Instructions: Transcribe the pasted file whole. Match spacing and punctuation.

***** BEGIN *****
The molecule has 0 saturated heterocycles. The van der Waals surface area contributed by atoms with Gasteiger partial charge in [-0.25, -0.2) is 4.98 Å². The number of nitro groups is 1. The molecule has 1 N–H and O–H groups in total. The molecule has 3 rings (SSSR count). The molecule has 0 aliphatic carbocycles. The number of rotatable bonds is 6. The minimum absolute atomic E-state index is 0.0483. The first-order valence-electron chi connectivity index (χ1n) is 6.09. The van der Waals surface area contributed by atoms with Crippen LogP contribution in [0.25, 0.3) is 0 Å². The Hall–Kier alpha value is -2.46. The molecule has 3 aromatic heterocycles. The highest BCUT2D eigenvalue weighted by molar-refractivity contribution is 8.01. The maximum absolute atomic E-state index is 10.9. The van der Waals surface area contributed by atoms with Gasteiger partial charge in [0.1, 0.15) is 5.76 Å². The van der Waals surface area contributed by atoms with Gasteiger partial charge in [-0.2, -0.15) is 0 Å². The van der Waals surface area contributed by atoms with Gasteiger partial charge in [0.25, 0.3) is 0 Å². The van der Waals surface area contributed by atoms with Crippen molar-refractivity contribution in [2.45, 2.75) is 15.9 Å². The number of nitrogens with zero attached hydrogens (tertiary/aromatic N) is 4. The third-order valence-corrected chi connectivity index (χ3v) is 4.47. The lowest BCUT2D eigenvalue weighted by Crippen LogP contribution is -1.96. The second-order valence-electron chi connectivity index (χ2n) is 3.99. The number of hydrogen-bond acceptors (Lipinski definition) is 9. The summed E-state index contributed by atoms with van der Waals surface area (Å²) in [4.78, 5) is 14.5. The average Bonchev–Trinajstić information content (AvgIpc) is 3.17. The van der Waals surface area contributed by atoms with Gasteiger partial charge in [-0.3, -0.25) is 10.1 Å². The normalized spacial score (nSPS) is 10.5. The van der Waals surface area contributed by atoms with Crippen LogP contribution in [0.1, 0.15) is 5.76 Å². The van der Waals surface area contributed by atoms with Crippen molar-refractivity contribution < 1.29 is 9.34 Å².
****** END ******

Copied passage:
The molecule has 0 saturated heterocycles. The van der Waals surface area contributed by atoms with Gasteiger partial charge in [-0.25, -0.2) is 4.98 Å². The number of nitro groups is 1. The molecule has 1 N–H and O–H groups in total. The molecule has 3 rings (SSSR count). The molecule has 0 aliphatic carbocycles. The number of rotatable bonds is 6. The minimum absolute atomic E-state index is 0.0483. The first-order valence-electron chi connectivity index (χ1n) is 6.09. The van der Waals surface area contributed by atoms with Crippen LogP contribution in [0.25, 0.3) is 0 Å². The Hall–Kier alpha value is -2.46. The molecule has 3 aromatic heterocycles. The highest BCUT2D eigenvalue weighted by molar-refractivity contribution is 8.01. The maximum absolute atomic E-state index is 10.9. The van der Waals surface area contributed by atoms with Gasteiger partial charge in [0.1, 0.15) is 5.76 Å². The van der Waals surface area contributed by atoms with Gasteiger partial charge in [-0.2, -0.15) is 0 Å². The van der Waals surface area contributed by atoms with Gasteiger partial charge in [0.25, 0.3) is 0 Å². The van der Waals surface area contributed by atoms with Crippen molar-refractivity contribution in [2.45, 2.75) is 15.9 Å². The number of nitrogens with zero attached hydrogens (tertiary/aromatic N) is 4. The third-order valence-corrected chi connectivity index (χ3v) is 4.47. The lowest BCUT2D eigenvalue weighted by Crippen LogP contribution is -1.96. The second-order valence-electron chi connectivity index (χ2n) is 3.99. The number of hydrogen-bond acceptors (Lipinski definition) is 9. The summed E-state index contributed by atoms with van der Waals surface area (Å²) in [4.78, 5) is 14.5. The average Bonchev–Trinajstić information content (AvgIpc) is 3.17. The van der Waals surface area contributed by atoms with Gasteiger partial charge in [-0.3, -0.25) is 10.1 Å². The normalized spacial score (nSPS) is 10.5. The van der Waals surface area contributed by atoms with Crippen LogP contribution in [0.1, 0.15) is 5.76 Å². The van der Waals surface area contributed by atoms with Crippen molar-refractivity contribution < 1.29 is 9.34 Å².